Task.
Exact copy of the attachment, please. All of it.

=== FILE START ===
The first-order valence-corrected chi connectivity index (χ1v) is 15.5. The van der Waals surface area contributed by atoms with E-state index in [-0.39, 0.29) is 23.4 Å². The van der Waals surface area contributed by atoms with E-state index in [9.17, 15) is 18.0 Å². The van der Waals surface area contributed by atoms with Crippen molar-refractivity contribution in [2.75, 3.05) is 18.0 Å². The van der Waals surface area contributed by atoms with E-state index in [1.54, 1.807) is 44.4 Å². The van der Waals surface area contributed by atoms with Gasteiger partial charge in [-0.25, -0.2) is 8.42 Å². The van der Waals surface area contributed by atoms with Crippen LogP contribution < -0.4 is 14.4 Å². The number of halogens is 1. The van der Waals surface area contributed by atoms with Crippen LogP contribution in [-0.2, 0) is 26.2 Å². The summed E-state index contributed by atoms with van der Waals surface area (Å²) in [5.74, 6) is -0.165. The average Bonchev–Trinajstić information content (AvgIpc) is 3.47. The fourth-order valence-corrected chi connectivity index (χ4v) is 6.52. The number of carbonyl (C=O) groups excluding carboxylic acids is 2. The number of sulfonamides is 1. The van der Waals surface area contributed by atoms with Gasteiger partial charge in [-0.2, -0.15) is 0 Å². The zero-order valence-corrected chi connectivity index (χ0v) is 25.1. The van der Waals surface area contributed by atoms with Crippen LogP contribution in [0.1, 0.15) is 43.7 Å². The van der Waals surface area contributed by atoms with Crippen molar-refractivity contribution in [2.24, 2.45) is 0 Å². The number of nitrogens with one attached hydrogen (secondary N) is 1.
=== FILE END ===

The first-order valence-corrected chi connectivity index (χ1v) is 15.5. The van der Waals surface area contributed by atoms with E-state index in [-0.39, 0.29) is 23.4 Å². The van der Waals surface area contributed by atoms with E-state index in [9.17, 15) is 18.0 Å². The van der Waals surface area contributed by atoms with Crippen molar-refractivity contribution in [2.75, 3.05) is 18.0 Å². The van der Waals surface area contributed by atoms with E-state index in [1.54, 1.807) is 44.4 Å². The van der Waals surface area contributed by atoms with Gasteiger partial charge in [-0.25, -0.2) is 8.42 Å². The van der Waals surface area contributed by atoms with Crippen LogP contribution < -0.4 is 14.4 Å². The number of halogens is 1. The van der Waals surface area contributed by atoms with Crippen LogP contribution in [-0.2, 0) is 26.2 Å². The summed E-state index contributed by atoms with van der Waals surface area (Å²) in [5.74, 6) is -0.165. The average Bonchev–Trinajstić information content (AvgIpc) is 3.47. The fourth-order valence-corrected chi connectivity index (χ4v) is 6.52. The number of carbonyl (C=O) groups excluding carboxylic acids is 2. The number of sulfonamides is 1. The van der Waals surface area contributed by atoms with Gasteiger partial charge in [-0.2, -0.15) is 0 Å². The zero-order valence-corrected chi connectivity index (χ0v) is 25.1. The van der Waals surface area contributed by atoms with Crippen LogP contribution in [0.1, 0.15) is 43.7 Å². The van der Waals surface area contributed by atoms with Crippen molar-refractivity contribution in [2.24, 2.45) is 0 Å². The number of nitrogens with one attached hydrogen (secondary N) is 1.